Upstate hunter kills 31-pound gobbler

Jonathon Dill of Greenville, S.C. killed this 31-pound gobbler on opening day of 2019.

Giant bird had 12-inch beard, 1 1/4-inch spurs

Jonathan Dill of Greenville, S.C. killed a 31-pound gobbler on March 20 during a morning hunt in Greenville County. The bird had a 12-inch beard, and 1 1/4-inch spurs.

The giant turkey, which Dill had trail camera photos of, charged into Dill’s decoy spread around 9:30 a.m. after exchanging calls with the hunter for over an hour. A group of hens arrived first, pecking around the setup before the gobbler came in ready for a battle.

Dill shot the bird with a Mossberg 935 Magnum 12-gauge and a load of Winchester Longbeard XR from a blind he made of cedar branches picked up on the property.

“I’ve been deer hunting my whole life, but I’m fairly new to turkey hunting, so I didn’t really know how out of the ordinary it was for a gobbler to weigh this much,” he said.

No fancy blind needed

Once on the property, Dill set up two decoys — a hen on the ground and a jake in the breeding position behind the hen. Then he set up his blind and waited for the woods to wake up. When it was time to call, the gobbler answered him right away. Dill could tell the bird was close.

“He answered and it was loud. It sounded like he was about 100 yards away. But then I didn’t hear from him for a good while,” he said.

As the day brightened more, Dill called again, and this time the bird answered with a thunder.

“He was much closer then. It was so loud and close, it honestly scared me when I heard him. Then I saw the group of hens. A few minutes later he came in all blown up and just marched straight to my decoys. About 15 yards away from me, he turned sideways to look at the decoys and I pulled the trigger. He dropped right on the spot,” said Dill.

 

Hunter misses out on possible state record

After the hunt, Dill had several people suggest he heck on getting the bird measured and weighed as a potential South Carolina state record. He left messages with the SCDNR, but he didn’t hear back for several days. By the time he learned of the proper steps to get a turkey certified, he had already processed the bird.

“That was just heartbreaking. I’ve never hunted looking for accolades or confirmation of being a woodsman, but when something like that happens and you have the chance to get recognized for it, it is just heartbreaking to find out too late that you didn’t take the proper steps. And it wasn’t at all easy to find out what those steps should have been. It was eight days between the time I called the DNR and finally hearing how to go about getting a turkey certified,” he said.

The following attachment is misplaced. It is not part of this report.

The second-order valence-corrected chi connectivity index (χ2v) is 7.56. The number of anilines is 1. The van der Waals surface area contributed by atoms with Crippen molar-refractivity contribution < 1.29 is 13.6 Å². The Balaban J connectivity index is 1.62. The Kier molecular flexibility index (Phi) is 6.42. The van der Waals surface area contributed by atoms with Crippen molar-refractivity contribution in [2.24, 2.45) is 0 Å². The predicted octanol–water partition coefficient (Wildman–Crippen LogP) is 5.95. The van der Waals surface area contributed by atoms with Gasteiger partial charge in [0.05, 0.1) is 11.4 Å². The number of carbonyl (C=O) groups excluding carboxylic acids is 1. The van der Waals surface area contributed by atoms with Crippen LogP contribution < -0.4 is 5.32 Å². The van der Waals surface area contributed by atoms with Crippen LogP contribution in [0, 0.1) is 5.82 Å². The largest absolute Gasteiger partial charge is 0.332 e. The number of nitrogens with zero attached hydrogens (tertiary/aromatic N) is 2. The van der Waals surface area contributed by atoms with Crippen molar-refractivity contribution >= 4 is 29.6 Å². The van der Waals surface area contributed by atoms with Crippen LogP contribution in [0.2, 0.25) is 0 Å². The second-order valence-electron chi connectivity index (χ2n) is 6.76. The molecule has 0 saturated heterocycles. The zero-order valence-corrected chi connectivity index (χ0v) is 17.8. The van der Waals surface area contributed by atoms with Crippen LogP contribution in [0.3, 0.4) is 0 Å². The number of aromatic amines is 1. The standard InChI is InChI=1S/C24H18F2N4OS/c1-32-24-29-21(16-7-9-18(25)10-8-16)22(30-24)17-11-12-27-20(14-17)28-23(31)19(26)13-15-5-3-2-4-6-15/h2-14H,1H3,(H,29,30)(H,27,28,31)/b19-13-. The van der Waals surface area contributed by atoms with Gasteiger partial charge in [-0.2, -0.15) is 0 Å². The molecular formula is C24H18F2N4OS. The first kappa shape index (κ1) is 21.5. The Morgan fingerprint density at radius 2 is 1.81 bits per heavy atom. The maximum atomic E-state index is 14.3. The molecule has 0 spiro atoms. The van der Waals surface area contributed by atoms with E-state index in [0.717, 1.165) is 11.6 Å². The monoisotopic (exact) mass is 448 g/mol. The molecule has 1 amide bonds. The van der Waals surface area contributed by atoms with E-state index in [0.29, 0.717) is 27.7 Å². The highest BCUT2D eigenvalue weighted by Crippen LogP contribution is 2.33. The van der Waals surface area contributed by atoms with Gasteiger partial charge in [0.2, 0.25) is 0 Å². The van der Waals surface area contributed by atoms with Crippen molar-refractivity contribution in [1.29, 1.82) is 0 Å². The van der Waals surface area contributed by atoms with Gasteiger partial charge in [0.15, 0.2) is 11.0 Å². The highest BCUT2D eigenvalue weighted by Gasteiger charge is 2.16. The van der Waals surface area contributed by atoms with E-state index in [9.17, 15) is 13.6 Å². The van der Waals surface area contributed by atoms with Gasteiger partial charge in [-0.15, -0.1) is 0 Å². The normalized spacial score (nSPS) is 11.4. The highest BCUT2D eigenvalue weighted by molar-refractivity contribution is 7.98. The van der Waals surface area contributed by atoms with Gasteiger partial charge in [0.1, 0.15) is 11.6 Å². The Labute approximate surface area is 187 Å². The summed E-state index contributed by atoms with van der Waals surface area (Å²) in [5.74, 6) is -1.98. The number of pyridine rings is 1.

Dill had several witnesses to him weighing the bird and taking measurements, but the NWTF, who the SCDNR eventually told Dill handles state records, requires Eastern turkeys over 22 pounds to be weighed and measured on scales that are inspected and certified by the Dept. of Agriculture.

How do you have a turkey certified by the NWTF?

“You also have to be a member of the NWTF, which I’m not. And you need a witness that is an NWTF member. And you have to pay a fee to have your turkey considered. It would have cost me the membership fee and the application fee just to have my bird considered. But I would have done it if I had known that’s what I had to do. But by then, I’d already cleaned the bird,” he said.

Dill hopes other hunters will learn from his story so they won’t miss out on a potential state record. If you’d like your turkey recognized by the NWTF, click here to fill out the form and make sure to follow the proper steps before processing the bird.

Brian Cope
About Brian Cope 1336 Articles
Brian Cope of Edisto Island, S.C., is a retired Air Force combat communications technician. He has a B.A. in English Literature from the University of South Carolina and has been writing about the outdoors since 2006. He’s spent half his life hunting and fishing. The rest, he said, has been wasted.